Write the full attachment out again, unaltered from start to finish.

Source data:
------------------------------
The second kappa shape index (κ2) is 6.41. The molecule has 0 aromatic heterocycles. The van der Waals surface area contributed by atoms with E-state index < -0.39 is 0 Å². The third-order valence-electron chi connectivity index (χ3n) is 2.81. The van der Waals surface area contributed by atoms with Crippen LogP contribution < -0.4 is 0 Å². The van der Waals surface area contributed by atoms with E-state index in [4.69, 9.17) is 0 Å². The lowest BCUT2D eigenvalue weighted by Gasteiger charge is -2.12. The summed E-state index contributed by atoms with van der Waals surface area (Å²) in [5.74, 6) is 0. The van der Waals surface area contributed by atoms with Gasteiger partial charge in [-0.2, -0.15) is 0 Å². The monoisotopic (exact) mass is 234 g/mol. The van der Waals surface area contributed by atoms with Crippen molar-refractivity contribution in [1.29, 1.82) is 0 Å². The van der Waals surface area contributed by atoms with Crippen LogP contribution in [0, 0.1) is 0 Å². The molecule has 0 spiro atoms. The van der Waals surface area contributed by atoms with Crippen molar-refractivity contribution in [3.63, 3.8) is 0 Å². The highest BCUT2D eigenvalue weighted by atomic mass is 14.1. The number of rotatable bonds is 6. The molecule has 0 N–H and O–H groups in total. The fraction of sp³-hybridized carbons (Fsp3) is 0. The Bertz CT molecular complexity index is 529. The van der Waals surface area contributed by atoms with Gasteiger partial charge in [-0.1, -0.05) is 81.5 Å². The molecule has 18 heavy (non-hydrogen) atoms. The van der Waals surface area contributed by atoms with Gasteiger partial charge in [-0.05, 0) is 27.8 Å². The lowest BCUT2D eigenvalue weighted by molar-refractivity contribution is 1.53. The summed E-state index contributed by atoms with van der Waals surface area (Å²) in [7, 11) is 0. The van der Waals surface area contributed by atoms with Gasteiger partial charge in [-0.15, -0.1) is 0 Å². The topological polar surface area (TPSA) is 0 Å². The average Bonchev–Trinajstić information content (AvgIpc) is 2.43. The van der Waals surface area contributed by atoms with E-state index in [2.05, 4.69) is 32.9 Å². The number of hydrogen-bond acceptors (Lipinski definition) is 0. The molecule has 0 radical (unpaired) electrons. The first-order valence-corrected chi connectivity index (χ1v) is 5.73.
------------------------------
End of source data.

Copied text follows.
The second kappa shape index (κ2) is 6.41. The molecule has 0 aromatic heterocycles. The van der Waals surface area contributed by atoms with E-state index < -0.39 is 0 Å². The third-order valence-electron chi connectivity index (χ3n) is 2.81. The van der Waals surface area contributed by atoms with Crippen LogP contribution < -0.4 is 0 Å². The van der Waals surface area contributed by atoms with E-state index in [4.69, 9.17) is 0 Å². The lowest BCUT2D eigenvalue weighted by Gasteiger charge is -2.12. The summed E-state index contributed by atoms with van der Waals surface area (Å²) in [5.74, 6) is 0. The van der Waals surface area contributed by atoms with Gasteiger partial charge in [-0.2, -0.15) is 0 Å². The monoisotopic (exact) mass is 234 g/mol. The van der Waals surface area contributed by atoms with Crippen molar-refractivity contribution in [1.29, 1.82) is 0 Å². The van der Waals surface area contributed by atoms with Crippen LogP contribution in [0, 0.1) is 0 Å². The molecule has 0 spiro atoms. The van der Waals surface area contributed by atoms with Crippen molar-refractivity contribution in [3.63, 3.8) is 0 Å². The highest BCUT2D eigenvalue weighted by atomic mass is 14.1. The number of rotatable bonds is 6. The molecule has 0 N–H and O–H groups in total. The fraction of sp³-hybridized carbons (Fsp3) is 0. The Bertz CT molecular complexity index is 529. The van der Waals surface area contributed by atoms with Gasteiger partial charge in [-0.1, -0.05) is 81.5 Å². The molecule has 18 heavy (non-hydrogen) atoms. The van der Waals surface area contributed by atoms with Gasteiger partial charge in [-0.05, 0) is 27.8 Å². The lowest BCUT2D eigenvalue weighted by molar-refractivity contribution is 1.53. The summed E-state index contributed by atoms with van der Waals surface area (Å²) in [7, 11) is 0. The van der Waals surface area contributed by atoms with Gasteiger partial charge in [-0.15, -0.1) is 0 Å². The topological polar surface area (TPSA) is 0 Å². The average Bonchev–Trinajstić information content (AvgIpc) is 2.43. The van der Waals surface area contributed by atoms with E-state index in [2.05, 4.69) is 32.9 Å². The number of hydrogen-bond acceptors (Lipinski definition) is 0. The molecule has 0 radical (unpaired) electrons. The first-order valence-corrected chi connectivity index (χ1v) is 5.73.